You have to realize that there is always a state of an application - data get loaded from the server, some parameters on the URL, users perform actions and things change in response to those actions.

When you’re creating larger and more complex JavaScript applications, having explicit data to work with predictably is a huge boon to developers. It’s much easier to reason about and manipulate, and it’s less bug-prone (though of course, you can still create a lot of bugs with any code you write with a state management system).

When you should use state management?

I use state management when I have a tree of components with many layers that need to interact with the same piece of data over time. See the screenshot capture from my jira.trungk18.com

Angular Jira Clone Part 03 - Setup Akita state management

I have at least 5 levels of the component hierarchy. When I first load the application, the data was fetched at the first level component - ProjectComponent. And on the fifth level component - BoardDndListComponent, I need to access to the data from the first level component as well.

So if you only do Input and Output to pass the data between component, it will be a nightmare to handle the data change, you have to pass the data through 5 different levels and some component in the middle might not need the data at all, but because the fifth level needs it, so the data need to go through the whole flow. Think about it like

Angular Jira Clone Part 03 - Setup Akita state management

That’s when you want to have a state management in your application. If you have one, it will look like. Basically, if any component wanted to get the data, it will talk directly to the state management. You will see how it looks later on when I go deeper to Akita.

Angular Jira Clone Part 03 - Setup Akita state management

When you should not use state management?

For some simple application like CRUD, say you have:

  • A component to display a list of resource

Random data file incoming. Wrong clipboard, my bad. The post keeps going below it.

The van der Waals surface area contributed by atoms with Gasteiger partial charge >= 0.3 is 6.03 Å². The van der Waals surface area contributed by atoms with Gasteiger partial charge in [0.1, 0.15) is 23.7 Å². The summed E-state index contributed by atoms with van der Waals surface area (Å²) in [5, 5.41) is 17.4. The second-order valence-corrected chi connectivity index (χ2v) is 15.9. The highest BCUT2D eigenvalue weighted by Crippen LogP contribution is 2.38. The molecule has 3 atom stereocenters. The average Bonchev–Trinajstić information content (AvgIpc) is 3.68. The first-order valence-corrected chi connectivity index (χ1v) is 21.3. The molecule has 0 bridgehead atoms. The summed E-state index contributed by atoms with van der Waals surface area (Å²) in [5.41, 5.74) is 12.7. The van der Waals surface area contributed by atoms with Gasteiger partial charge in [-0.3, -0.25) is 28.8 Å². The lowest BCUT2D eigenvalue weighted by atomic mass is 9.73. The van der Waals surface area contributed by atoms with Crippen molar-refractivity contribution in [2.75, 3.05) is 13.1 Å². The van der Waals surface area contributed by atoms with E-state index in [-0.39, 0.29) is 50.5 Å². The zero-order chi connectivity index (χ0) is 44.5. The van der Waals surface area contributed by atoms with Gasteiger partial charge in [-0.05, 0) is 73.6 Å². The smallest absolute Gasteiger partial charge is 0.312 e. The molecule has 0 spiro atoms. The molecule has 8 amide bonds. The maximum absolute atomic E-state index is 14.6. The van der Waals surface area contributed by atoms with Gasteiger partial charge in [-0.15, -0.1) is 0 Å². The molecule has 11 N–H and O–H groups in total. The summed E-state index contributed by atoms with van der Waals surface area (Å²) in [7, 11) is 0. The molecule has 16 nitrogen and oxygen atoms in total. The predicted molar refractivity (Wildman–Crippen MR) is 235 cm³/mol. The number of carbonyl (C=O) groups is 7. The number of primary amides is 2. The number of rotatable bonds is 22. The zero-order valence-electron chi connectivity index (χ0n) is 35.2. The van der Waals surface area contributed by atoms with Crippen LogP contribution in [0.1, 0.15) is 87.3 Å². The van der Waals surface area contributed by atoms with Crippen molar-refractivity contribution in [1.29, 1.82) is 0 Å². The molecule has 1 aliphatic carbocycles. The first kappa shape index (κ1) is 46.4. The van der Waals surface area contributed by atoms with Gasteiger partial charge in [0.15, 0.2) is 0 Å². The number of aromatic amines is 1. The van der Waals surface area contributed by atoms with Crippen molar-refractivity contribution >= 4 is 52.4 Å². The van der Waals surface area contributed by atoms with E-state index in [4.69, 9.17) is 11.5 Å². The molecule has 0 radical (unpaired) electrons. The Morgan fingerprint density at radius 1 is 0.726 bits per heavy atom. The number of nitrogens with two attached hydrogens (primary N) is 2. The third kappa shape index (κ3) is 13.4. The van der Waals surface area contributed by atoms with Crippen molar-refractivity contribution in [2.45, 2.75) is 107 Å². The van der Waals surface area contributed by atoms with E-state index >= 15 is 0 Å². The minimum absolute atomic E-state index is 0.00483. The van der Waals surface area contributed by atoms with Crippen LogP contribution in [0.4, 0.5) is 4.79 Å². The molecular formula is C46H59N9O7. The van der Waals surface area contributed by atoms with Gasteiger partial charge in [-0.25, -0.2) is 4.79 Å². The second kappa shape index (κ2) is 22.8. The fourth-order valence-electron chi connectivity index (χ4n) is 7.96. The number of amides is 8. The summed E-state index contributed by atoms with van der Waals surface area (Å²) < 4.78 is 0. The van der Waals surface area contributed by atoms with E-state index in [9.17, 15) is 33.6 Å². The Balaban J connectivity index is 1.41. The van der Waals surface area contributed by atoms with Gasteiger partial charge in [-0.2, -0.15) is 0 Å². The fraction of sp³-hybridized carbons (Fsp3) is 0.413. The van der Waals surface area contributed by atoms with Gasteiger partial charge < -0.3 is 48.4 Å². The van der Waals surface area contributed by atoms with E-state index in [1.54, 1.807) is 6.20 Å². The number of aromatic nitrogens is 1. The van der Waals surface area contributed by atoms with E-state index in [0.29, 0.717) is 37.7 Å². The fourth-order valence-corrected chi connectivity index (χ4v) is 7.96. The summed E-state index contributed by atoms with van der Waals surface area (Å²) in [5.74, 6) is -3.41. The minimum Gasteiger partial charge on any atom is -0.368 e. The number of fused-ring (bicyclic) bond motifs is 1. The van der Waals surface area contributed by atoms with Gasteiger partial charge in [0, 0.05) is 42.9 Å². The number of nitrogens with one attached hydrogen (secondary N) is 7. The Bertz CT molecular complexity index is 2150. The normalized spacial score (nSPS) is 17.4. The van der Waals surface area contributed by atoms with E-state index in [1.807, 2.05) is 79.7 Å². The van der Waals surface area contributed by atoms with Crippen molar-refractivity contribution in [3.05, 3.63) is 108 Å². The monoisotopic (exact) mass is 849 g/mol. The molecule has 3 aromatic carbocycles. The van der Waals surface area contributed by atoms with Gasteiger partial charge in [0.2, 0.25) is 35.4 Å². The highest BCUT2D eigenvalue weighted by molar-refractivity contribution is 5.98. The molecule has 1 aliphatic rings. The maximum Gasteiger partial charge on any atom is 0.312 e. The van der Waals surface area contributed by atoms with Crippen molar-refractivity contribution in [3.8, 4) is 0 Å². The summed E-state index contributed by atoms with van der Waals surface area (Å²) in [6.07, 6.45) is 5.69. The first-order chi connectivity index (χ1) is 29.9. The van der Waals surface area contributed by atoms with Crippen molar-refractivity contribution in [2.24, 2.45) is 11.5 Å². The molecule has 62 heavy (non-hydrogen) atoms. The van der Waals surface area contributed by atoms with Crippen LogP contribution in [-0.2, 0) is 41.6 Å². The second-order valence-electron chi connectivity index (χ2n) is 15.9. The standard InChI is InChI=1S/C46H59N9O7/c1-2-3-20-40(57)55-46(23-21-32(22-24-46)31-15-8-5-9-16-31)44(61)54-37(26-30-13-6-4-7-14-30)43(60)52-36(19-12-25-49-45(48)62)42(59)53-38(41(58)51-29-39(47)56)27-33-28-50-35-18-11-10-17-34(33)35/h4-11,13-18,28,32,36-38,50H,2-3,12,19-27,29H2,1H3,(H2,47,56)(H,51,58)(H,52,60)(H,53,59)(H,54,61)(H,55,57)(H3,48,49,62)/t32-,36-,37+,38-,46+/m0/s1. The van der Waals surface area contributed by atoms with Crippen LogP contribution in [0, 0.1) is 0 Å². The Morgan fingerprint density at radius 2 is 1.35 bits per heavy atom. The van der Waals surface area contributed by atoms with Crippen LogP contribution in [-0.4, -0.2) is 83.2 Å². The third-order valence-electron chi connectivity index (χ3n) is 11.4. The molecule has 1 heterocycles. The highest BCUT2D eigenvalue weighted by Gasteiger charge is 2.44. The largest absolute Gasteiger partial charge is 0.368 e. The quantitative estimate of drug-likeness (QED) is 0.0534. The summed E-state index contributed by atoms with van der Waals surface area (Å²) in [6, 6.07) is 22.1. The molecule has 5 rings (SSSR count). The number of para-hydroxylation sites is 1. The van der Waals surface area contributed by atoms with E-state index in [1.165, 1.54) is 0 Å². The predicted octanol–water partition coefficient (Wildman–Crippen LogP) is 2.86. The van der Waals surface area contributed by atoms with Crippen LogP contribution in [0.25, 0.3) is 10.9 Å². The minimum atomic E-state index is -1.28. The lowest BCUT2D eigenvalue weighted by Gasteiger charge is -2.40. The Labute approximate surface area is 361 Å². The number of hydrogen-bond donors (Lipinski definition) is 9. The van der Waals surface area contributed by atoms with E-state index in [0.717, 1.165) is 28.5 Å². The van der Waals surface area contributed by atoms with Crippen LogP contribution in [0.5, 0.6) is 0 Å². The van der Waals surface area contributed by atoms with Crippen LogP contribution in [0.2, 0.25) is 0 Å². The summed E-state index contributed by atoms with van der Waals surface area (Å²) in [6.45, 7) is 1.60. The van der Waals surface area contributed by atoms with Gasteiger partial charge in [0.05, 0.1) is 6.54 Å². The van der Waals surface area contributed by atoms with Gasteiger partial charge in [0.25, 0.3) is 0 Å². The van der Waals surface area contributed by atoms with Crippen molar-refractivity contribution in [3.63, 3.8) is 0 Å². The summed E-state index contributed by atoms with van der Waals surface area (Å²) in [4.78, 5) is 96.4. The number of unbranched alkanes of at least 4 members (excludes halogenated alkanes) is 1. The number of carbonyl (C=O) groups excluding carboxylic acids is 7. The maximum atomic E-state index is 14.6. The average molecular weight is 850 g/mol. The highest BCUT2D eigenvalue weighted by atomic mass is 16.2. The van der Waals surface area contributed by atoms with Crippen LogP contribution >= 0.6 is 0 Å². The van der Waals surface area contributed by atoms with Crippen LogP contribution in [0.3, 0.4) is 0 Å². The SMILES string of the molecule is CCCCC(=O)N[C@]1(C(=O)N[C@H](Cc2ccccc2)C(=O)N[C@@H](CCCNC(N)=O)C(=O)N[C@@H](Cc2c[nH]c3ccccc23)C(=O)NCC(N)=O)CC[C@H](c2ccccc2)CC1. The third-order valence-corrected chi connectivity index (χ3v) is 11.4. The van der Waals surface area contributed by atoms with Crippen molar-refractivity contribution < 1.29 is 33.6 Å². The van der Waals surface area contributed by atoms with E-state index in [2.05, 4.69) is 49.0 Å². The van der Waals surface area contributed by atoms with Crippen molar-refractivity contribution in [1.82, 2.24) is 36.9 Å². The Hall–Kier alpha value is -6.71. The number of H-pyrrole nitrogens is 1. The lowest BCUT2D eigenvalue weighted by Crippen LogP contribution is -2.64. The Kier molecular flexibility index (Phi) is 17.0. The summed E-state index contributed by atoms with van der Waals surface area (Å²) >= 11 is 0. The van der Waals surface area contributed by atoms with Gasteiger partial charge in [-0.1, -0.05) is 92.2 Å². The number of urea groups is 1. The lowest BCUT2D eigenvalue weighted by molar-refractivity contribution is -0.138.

• A detail view that will open when you select an item from the resource list
  • A form when you click edit somewhere on the detail view

If you think about it, you don’t need state management for this kind of application. Because usually each component I mentioned above was configured with their route and only display a single component at the same time. I would rather make a direct API call to the server every time the view is loaded than store it on the state management. Below was one of the similar application that I built without state management at Zyllem.

Angular Jira Clone Part 03 - Setup Akita state management

Still CRUD app, but multiple components nested through tabbed view as below screenshot. You would want to have state management 😂 So it is really depends your requirement.

Remember that you’re building something for your company, your product, and your customers. The business rules and relationships within your product, company, and industry are far more important then whether or not you force a state management into your app!

Angular Jira Clone Part 03 - Setup Akita state management

Integrate Akita to Jira Clone

What is Akita?

Akita is a state management pattern, built on top of RxJS, which takes the idea of multiple data stores from Flux and the immutable updates from Redux, along with the concept of streaming data, to create the Observable Data Store model.